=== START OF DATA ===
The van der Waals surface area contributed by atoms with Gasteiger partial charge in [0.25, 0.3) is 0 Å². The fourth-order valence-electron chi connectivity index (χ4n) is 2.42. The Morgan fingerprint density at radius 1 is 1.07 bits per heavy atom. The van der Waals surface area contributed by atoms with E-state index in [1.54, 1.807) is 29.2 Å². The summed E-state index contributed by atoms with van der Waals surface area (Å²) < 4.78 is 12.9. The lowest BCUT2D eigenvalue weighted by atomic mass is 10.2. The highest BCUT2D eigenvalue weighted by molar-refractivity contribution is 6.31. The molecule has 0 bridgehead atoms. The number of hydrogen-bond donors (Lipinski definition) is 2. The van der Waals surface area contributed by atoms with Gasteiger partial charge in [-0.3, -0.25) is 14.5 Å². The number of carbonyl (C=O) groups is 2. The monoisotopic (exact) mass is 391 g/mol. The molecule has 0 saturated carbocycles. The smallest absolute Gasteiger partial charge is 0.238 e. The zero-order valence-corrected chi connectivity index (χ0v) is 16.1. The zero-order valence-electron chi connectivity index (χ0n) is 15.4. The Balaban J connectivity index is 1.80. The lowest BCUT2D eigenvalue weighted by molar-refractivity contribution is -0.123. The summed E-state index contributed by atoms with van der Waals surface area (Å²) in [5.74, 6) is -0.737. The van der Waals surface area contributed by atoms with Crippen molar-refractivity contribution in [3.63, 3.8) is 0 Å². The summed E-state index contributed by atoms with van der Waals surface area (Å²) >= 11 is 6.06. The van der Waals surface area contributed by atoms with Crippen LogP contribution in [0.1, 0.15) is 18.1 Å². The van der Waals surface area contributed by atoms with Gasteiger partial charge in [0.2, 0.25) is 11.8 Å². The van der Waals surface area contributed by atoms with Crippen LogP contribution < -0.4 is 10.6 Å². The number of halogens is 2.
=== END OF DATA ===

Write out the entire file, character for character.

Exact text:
The van der Waals surface area contributed by atoms with Gasteiger partial charge in [0.25, 0.3) is 0 Å². The fourth-order valence-electron chi connectivity index (χ4n) is 2.42. The Morgan fingerprint density at radius 1 is 1.07 bits per heavy atom. The van der Waals surface area contributed by atoms with E-state index in [1.54, 1.807) is 29.2 Å². The summed E-state index contributed by atoms with van der Waals surface area (Å²) < 4.78 is 12.9. The lowest BCUT2D eigenvalue weighted by atomic mass is 10.2. The highest BCUT2D eigenvalue weighted by molar-refractivity contribution is 6.31. The molecule has 0 bridgehead atoms. The number of hydrogen-bond donors (Lipinski definition) is 2. The van der Waals surface area contributed by atoms with Gasteiger partial charge in [-0.3, -0.25) is 14.5 Å². The number of carbonyl (C=O) groups is 2. The monoisotopic (exact) mass is 391 g/mol. The molecule has 0 saturated carbocycles. The smallest absolute Gasteiger partial charge is 0.238 e. The zero-order valence-corrected chi connectivity index (χ0v) is 16.1. The zero-order valence-electron chi connectivity index (χ0n) is 15.4. The Balaban J connectivity index is 1.80. The lowest BCUT2D eigenvalue weighted by molar-refractivity contribution is -0.123. The summed E-state index contributed by atoms with van der Waals surface area (Å²) in [5.74, 6) is -0.737. The van der Waals surface area contributed by atoms with Crippen molar-refractivity contribution in [3.63, 3.8) is 0 Å². The summed E-state index contributed by atoms with van der Waals surface area (Å²) >= 11 is 6.06. The van der Waals surface area contributed by atoms with Crippen LogP contribution in [0.1, 0.15) is 18.1 Å². The van der Waals surface area contributed by atoms with Gasteiger partial charge in [0.2, 0.25) is 11.8 Å². The van der Waals surface area contributed by atoms with Crippen LogP contribution < -0.4 is 10.6 Å². The number of halogens is 2.